That actually makes it more amazing that the Wildcats didn't try to isolate Solomon Hill on Shabazz Muhammad more. Arguably the most effective play of the game was when Hill just backed Muhammad under the hoop and scored his first points of the game on a layup. Muhammad did do a decent job of denial at times, but there didn't seem to be a concerted effort on the part of the Wildcats to get Hill the ball.

With Travis Wear out for the second half with a concussion and Jordan Adams sitting down for about ten minutes with cramps, UCLA was down to a six man rotation, and obviously fatigue looked like it became a factor. In the last ten minutes or so, Larry Drew really started to get fatigued on defense, and started looping way under screens, which caused huge breakdowns in the defensive rotations. He's been prone to this at times this year, and it could have caused more significant issues if the game hadn't turned into a foul-fest at that point.

Jordan Adams had one of his better games recently, taking just one three and instead scoring mostly from the mid-range and in transition. He has such a nice touch closer to the basket that even having the threat of his three point shot might not be worth camping him out on the perimeter.

While he wasn't particularly efficient on offense, David Wear filled in as best he could for his brother. He looked much more active on both ends of the court than he has this season, although he still seems to get lost on rotations at times. His post defense wasn't bad against the younger, more athletic posts from Arizona, but he (and Travis) didn't provide much interior presence on the drives from Arizona early on in the game.

Of course, the complexion of the game could have changed easily if the Wildcats were able to hit, really, any of those early layups that they missed. After those first six minutes, it was really a pretty even game, with both teams scoring fairly quickly and easily on both ends. The big difference in the game, again, was UCLA's transition offense, and it was devastating in those opening minutes. If the Bruins can rebound on defense like that, and force a decent amount of missed shots, then it's hard to see many teams shutting the offense down.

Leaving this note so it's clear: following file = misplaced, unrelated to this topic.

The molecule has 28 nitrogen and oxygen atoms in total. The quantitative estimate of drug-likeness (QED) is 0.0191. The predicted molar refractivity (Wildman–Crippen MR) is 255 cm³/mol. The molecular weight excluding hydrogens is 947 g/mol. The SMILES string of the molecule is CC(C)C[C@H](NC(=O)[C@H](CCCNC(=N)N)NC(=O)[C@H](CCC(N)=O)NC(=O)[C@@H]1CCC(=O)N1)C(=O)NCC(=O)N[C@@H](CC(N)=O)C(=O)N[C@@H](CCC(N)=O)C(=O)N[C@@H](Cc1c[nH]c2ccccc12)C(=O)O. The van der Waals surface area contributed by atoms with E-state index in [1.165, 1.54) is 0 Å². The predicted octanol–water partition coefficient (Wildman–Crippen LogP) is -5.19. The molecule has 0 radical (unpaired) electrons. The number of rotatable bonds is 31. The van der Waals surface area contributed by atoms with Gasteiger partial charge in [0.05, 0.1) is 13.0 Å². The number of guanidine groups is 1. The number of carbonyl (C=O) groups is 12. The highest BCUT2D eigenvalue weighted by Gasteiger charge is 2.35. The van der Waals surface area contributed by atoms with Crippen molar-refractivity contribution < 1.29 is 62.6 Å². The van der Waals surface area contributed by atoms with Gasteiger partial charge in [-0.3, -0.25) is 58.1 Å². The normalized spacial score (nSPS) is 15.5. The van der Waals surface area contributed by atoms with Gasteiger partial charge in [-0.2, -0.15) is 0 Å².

Credit has to be given to UCLA's post players, who seemed much more dedicated to actually snaring rebounds on the defensive end. There was actually a play early in the first half where Arizona missed another fairly makeable basket and David Wear, who was boxing out his man, actually left his man to go after the ball about ten feet away. Much like his brother talked about after the game against Oregon, they're usually so committed to boxing out that they need to remember to go out and actually get the ball. Kyle Anderson, although he didn't have a great game, was his usual exceptional self on the glass, using his long arms and big hands to pull down a number of baskets.

This game obviously puts UCLA clearly in the No. 2 slot in conference. Although the Bruins don't get another shot at Oregon, the Ducks still have to play Washington a couple of times, as well as go on the trip to Colorado and Utah, which can be difficult no matter what the quality of the teams. If UCLA can get through the conference slate with just two more losses, the Bruins should have a good chance to still win the conference.

Regardless, though, for RPI purposes and overall tournament resume, this win was big. It was also arguably one of UCLA's bigger road victories of the New Howland Era. Now, with a win on Saturday, UCLA will be 7-1 in conference, with only one difficult road trip left on the schedule up in Washington. Despite the loss to Oregon last Saturday, the Bruins has a chance to right the ship and still make a run at the conference title if they don't slip up in a winnable game.